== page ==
Links, links and more links right? Everyone is so concerned with getting links to their website it never used to be of concern where these links were coming from. As long as you had them. To me an old-school way of thinking was get a million links to your site and you will get a prominent ranking in Google’s search engine results pages.
Google has completely shifted its way of thinking and operating in terms of links in the last six months and, as we are all more than aware, has been penalising and devaluing sites for overoptimisation, spammy-looking links, large amounts of links from the same domain, and irrelevant links. So last year this shifted our way of thinking of what links are pointing to your website and from where they are coming.
More so than ever, we know a natural, diverse and relevant link profile needs to evolve over time, so gone are the days where you can just get any link.
Taking these factors into consideration of being natural, diverse and relevant, surely no-one would even consider having a nofollow link – the restraining order of the link building legal system.
A nofollow link is apparently a link that will not get followed or crawled by search engines and will not pass value, e.g. PageRank (PR) to the linked-to page. You may also want to nofollow a link if you can’t vouch for the content to which it is linking, or if the link is for a ‘sign in’ or ‘register’, in which case there is no need for it to be indexed – it just makes life easier).
So in this respect, a nofollow link has a benefit when it is on your own site and for your own purposes.
It’s all about context
However, when looking at it from the other perspective, does having a link on a third-party site that you want to be attributed to your diverse link profile have absolutely no benefit to you?
Well, it’s a personal opinion, but in the right context it can probably actually drive specific traffic to your site.
Let’s take one of my clients, for instance, who sells personalised gift cakes for any occasion. A typical person who may buy one of these cakes could be a stay-at-home mum who maybe (just about) has a bit of time on her hands. The “mummy” blogging sphere is huge, and people spend time on these sites reading and interacting with what other mums have to say.
So an in-context link about these personalised gift cakes would fit in perfectly with one of these sites and if the content was written correctly would more than likely drive specific targeted traffic to the said site with a higher conversion rate.
This will also take into consideration that this piece of content will get shared socially and then the link will also benefit from the social signals which are being created. Google-bound Distilled deserter Tom Critchlow was quoted in 2011 as saying that he has seen ‘Wikipedia drive significant amounts of traffic even for niche terms without a huge search volume’.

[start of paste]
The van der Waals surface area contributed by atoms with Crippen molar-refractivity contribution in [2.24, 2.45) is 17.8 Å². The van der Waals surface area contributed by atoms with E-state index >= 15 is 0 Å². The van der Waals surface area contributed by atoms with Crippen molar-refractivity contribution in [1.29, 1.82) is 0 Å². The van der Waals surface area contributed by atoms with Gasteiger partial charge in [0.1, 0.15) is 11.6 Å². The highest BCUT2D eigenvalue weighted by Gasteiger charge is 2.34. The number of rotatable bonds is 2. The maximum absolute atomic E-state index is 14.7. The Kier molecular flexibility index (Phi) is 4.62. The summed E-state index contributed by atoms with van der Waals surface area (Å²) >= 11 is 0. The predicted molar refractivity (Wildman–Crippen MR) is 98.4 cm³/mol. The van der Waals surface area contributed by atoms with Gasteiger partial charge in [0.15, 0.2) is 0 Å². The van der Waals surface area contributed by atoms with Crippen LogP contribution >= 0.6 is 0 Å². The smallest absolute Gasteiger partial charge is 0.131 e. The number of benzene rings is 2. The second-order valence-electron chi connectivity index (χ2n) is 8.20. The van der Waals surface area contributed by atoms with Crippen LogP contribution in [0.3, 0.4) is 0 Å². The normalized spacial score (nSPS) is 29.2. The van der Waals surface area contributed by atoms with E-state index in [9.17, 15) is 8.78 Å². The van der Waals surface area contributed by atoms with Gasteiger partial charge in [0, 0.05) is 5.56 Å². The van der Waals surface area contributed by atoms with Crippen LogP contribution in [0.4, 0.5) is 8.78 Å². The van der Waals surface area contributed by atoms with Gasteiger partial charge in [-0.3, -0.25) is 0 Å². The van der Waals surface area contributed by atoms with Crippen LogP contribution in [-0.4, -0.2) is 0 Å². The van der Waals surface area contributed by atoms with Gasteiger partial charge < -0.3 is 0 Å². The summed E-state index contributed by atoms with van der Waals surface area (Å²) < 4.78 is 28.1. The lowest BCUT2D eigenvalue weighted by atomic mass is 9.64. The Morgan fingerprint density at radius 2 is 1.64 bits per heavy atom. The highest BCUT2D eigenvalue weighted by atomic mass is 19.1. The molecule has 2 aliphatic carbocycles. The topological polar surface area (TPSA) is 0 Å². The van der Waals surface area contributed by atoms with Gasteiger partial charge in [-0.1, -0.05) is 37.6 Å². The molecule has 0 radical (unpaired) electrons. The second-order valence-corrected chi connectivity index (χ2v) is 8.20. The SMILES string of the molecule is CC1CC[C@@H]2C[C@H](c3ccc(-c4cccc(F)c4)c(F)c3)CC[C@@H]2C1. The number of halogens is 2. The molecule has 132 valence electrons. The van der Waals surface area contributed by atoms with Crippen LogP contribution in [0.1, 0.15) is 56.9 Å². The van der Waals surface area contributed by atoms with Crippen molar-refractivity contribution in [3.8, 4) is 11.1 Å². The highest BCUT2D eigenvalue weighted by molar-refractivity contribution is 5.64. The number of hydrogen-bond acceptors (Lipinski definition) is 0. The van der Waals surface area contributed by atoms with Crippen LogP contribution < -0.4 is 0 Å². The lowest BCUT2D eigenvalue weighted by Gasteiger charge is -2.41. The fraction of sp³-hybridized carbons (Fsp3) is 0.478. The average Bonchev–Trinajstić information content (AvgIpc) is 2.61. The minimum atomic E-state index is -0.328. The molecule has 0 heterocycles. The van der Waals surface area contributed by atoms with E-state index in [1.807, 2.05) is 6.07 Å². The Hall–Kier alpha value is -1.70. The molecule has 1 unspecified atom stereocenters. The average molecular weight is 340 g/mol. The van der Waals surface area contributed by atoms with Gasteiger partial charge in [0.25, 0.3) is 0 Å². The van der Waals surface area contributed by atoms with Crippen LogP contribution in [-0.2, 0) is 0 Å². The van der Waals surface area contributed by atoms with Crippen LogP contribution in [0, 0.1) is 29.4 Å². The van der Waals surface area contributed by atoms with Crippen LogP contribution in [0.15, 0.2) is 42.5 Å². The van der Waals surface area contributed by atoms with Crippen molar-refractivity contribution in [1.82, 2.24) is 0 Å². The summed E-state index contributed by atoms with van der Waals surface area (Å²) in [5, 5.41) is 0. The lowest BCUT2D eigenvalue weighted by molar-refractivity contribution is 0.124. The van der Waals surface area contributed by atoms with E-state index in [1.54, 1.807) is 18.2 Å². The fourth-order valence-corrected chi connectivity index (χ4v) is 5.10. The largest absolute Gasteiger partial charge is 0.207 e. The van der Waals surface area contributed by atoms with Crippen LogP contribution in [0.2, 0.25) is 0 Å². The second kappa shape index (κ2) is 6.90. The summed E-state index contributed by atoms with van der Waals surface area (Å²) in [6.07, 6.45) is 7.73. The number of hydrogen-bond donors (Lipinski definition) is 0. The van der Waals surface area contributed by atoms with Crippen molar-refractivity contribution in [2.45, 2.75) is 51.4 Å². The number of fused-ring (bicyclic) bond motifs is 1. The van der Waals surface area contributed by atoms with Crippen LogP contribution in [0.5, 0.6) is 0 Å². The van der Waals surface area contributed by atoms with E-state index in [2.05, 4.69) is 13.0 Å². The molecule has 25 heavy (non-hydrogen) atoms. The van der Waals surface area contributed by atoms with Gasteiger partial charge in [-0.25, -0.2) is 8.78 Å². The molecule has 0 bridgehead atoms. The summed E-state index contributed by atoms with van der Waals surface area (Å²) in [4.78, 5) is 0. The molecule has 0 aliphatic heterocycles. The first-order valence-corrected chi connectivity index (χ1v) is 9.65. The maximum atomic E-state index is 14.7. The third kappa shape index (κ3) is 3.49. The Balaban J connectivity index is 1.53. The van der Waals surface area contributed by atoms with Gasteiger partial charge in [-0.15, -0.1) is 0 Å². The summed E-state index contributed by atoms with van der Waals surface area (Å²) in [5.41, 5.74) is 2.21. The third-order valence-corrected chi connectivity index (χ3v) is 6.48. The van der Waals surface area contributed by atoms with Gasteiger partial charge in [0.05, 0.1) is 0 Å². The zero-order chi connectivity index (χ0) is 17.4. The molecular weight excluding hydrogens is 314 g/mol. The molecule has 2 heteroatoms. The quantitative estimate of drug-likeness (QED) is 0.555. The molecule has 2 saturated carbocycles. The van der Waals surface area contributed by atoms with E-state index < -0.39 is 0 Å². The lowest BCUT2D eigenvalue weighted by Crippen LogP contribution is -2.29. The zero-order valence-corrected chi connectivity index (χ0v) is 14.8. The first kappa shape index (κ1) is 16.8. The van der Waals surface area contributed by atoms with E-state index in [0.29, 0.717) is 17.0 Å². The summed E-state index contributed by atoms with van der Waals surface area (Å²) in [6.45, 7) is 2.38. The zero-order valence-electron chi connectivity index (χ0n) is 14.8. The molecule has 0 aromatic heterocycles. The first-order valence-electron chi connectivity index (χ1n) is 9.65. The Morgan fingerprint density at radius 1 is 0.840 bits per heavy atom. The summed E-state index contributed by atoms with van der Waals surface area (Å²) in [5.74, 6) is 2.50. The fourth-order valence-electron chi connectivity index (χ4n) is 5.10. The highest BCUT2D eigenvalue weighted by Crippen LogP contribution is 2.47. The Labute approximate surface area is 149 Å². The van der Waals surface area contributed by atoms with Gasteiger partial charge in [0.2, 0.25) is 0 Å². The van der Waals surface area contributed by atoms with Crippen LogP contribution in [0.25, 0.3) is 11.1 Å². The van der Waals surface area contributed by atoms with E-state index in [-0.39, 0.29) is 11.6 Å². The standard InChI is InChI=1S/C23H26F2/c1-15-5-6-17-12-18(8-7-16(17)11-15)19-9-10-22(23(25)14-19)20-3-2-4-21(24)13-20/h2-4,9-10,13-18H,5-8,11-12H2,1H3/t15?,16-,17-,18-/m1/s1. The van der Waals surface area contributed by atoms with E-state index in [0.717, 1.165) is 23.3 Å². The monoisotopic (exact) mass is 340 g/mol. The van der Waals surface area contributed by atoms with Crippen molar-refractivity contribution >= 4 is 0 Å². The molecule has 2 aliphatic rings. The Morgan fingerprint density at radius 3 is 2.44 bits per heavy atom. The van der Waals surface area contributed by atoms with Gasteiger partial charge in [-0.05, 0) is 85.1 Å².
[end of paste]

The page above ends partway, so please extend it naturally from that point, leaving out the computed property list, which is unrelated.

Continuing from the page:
So in the right context, as mentioned, it can be perfect.
Even when not indexing a link, Google is not silly enough to completely ignore it – it seems that it will pay attention to it and notice where a site has been cited.
So, if it’s on a low quality, irrelevant domain, then Google will take note through association, but on the other hand it will also take note if it’s on an authoritative site which is relevant. It’s that word again which keeps cropping up – the relevance of a link is so important.
Social Networks and nofollow links
So pretty much all links on social networking sites are nofollow (Pinterest had follows to start with, possibly to encourage online marketing). So what? Given the right context and audience you will all have seen the traffic which can be driven to your site through links placed on social networking site.
Ask yourself how many times you have clicked through to a website via a link on networks, such as Facebook, Twitter, or Pinterest? Well, I’ve already done it this morning on my Facebook page.
Twitter has started to index information, which is a story for another day, but I’m sure you will have previously clicked on a link from Twitter which takes you through to another website without going through a search engine.
Going back to the example of the mummy bloggers, if you are on a very relevant platform (blog, forum, social network) and you leave a link with a product that you have seen and liked, more relevant people will click on it and increase the chances of a conversion.
So yes a nofollow link is definitely worth it if it’s relevant, diverse and in the right context, like all links though it should be just one part of a larger link building and content marketing strategy. How effective the payoff is always depends upon the return on investment for time and money.
Feel free to follow Dan Brown on Twitter @PuzzlerT